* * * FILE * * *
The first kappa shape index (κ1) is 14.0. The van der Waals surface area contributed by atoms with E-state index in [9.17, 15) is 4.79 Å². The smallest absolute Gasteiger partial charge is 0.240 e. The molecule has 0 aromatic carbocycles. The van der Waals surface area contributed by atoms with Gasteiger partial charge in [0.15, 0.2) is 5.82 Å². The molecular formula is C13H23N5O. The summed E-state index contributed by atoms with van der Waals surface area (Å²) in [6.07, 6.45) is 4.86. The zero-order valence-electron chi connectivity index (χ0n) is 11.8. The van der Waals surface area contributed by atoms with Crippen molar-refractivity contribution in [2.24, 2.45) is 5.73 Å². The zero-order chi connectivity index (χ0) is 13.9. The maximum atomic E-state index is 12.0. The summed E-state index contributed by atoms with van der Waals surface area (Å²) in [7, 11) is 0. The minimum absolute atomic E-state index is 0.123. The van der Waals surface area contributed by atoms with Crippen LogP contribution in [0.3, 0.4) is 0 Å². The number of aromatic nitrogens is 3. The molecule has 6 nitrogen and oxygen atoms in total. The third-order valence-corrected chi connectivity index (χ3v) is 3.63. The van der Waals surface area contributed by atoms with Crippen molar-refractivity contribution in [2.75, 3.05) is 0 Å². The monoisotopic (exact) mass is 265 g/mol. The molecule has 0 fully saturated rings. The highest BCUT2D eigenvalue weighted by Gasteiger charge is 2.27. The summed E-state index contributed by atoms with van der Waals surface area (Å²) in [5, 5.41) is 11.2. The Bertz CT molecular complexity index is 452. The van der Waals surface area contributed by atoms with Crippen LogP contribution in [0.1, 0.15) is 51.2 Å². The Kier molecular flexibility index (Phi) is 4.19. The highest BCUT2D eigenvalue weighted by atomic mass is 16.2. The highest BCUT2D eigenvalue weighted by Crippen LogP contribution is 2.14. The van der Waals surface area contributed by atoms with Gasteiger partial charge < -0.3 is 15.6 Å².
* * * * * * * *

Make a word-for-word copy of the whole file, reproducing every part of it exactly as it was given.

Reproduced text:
The first kappa shape index (κ1) is 14.0. The van der Waals surface area contributed by atoms with E-state index in [9.17, 15) is 4.79 Å². The smallest absolute Gasteiger partial charge is 0.240 e. The molecule has 0 aromatic carbocycles. The van der Waals surface area contributed by atoms with Gasteiger partial charge in [0.15, 0.2) is 5.82 Å². The molecular formula is C13H23N5O. The summed E-state index contributed by atoms with van der Waals surface area (Å²) in [6.07, 6.45) is 4.86. The zero-order valence-electron chi connectivity index (χ0n) is 11.8. The van der Waals surface area contributed by atoms with Crippen molar-refractivity contribution in [2.24, 2.45) is 5.73 Å². The zero-order chi connectivity index (χ0) is 13.9. The maximum atomic E-state index is 12.0. The summed E-state index contributed by atoms with van der Waals surface area (Å²) in [7, 11) is 0. The minimum absolute atomic E-state index is 0.123. The van der Waals surface area contributed by atoms with Crippen LogP contribution in [0.3, 0.4) is 0 Å². The number of aromatic nitrogens is 3. The molecule has 6 nitrogen and oxygen atoms in total. The third-order valence-corrected chi connectivity index (χ3v) is 3.63. The van der Waals surface area contributed by atoms with Crippen molar-refractivity contribution in [2.75, 3.05) is 0 Å². The monoisotopic (exact) mass is 265 g/mol. The molecule has 0 fully saturated rings. The highest BCUT2D eigenvalue weighted by Gasteiger charge is 2.27. The summed E-state index contributed by atoms with van der Waals surface area (Å²) in [5, 5.41) is 11.2. The Bertz CT molecular complexity index is 452. The van der Waals surface area contributed by atoms with Crippen LogP contribution in [0.1, 0.15) is 51.2 Å². The Kier molecular flexibility index (Phi) is 4.19. The highest BCUT2D eigenvalue weighted by atomic mass is 16.2. The highest BCUT2D eigenvalue weighted by Crippen LogP contribution is 2.14. The van der Waals surface area contributed by atoms with Gasteiger partial charge < -0.3 is 15.6 Å².